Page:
From the very early days of the first teletext transmission, different formats of subtitles were invented, following the designs and marketing policies of the industry’s authorities. As it is today in the digital media scenery, every large corporate seemed to try and impose its own standard, not only thinking it could be the best to use, but also to sell the broadcast and transmission equipment in manufactures.
Several efforts were done to unify these formats, most prominently by the European Broadcast Union (EBU) who is responsible for the sane and much-needed publication of several standard protocols in our industry, among which the STL format used in subtitling.
A few decades later, the entire digital media scenery has mutated into an alien-like technology that keeps on improving by the day. Following the trend, most broadcasters and VOD platforms are now using advanced equipment linking their content to the audiences via Internet or Satellite. “Teletexting” subtitles through these new waves imposed new challenges, and of course the need for a courageous new standard definition for an innovative new subtitling format that can answer the needs of any airing type: EBU-TT.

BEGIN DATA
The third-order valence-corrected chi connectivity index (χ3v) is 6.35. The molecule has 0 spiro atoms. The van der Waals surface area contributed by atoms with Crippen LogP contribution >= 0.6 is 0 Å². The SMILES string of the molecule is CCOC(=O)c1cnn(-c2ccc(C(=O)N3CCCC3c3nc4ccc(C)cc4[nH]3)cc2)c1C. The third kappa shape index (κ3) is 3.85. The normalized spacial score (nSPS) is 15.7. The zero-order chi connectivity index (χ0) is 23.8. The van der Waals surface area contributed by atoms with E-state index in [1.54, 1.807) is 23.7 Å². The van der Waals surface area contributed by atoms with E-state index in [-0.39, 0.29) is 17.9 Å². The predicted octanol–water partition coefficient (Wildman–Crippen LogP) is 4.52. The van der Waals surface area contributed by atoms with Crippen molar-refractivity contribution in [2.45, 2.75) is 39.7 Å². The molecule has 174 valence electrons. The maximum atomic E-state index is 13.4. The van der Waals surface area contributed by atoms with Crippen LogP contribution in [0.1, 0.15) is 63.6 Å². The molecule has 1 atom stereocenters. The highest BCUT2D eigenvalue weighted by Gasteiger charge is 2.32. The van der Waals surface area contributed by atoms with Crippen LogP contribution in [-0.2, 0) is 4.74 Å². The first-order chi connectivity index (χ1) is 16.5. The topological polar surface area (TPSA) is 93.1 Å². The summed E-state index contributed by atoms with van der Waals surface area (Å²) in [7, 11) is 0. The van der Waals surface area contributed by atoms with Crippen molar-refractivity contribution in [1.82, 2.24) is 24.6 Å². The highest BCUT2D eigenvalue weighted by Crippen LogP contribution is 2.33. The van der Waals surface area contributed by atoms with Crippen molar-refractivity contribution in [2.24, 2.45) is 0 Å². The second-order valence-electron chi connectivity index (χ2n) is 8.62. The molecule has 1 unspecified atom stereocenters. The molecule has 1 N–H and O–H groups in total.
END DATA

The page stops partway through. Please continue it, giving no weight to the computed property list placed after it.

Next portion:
EBU-TT started as a follow-up on the standard EBU STL (EBU Tech 3264) as the new Timed-Text format based on XML technology, and is quickly being adopted as the new universal format for file-based captions (like MXF) as well as satellite broadcast and playout server systems.
Screens International has followed the development of EBU-TT as soon as the blue-prints were announced, and now it fully supports it as one of the traditional formats it’s been delivering for the past 25 years.